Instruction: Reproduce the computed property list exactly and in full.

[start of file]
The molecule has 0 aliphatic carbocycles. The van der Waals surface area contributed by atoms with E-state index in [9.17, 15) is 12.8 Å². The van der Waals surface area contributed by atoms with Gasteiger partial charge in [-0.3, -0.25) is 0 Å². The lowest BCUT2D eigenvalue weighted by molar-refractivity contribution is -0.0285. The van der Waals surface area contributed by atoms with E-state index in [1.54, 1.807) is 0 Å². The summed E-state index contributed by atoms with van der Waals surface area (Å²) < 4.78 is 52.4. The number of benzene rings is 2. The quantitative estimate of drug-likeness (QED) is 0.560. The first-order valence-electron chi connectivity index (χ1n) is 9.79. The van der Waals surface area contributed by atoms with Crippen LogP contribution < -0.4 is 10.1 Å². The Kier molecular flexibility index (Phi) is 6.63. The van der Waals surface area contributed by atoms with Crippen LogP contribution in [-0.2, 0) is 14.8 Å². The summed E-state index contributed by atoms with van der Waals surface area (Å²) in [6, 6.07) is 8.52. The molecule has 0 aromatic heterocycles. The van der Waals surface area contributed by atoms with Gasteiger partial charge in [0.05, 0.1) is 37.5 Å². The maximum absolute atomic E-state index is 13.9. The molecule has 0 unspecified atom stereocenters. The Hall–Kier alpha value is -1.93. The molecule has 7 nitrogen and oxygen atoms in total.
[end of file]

The molecule has 0 aliphatic carbocycles. The van der Waals surface area contributed by atoms with E-state index in [9.17, 15) is 12.8 Å². The van der Waals surface area contributed by atoms with Gasteiger partial charge in [-0.3, -0.25) is 0 Å². The lowest BCUT2D eigenvalue weighted by molar-refractivity contribution is -0.0285. The van der Waals surface area contributed by atoms with E-state index in [1.54, 1.807) is 0 Å². The summed E-state index contributed by atoms with van der Waals surface area (Å²) < 4.78 is 52.4. The number of benzene rings is 2. The quantitative estimate of drug-likeness (QED) is 0.560. The first-order valence-electron chi connectivity index (χ1n) is 9.79. The van der Waals surface area contributed by atoms with Crippen LogP contribution < -0.4 is 10.1 Å². The Kier molecular flexibility index (Phi) is 6.63. The van der Waals surface area contributed by atoms with Crippen LogP contribution in [-0.2, 0) is 14.8 Å². The summed E-state index contributed by atoms with van der Waals surface area (Å²) in [6, 6.07) is 8.52. The molecule has 0 aromatic heterocycles. The van der Waals surface area contributed by atoms with Gasteiger partial charge in [0.05, 0.1) is 37.5 Å². The maximum absolute atomic E-state index is 13.9. The molecule has 0 unspecified atom stereocenters. The Hall–Kier alpha value is -1.93. The molecule has 7 nitrogen and oxygen atoms in total.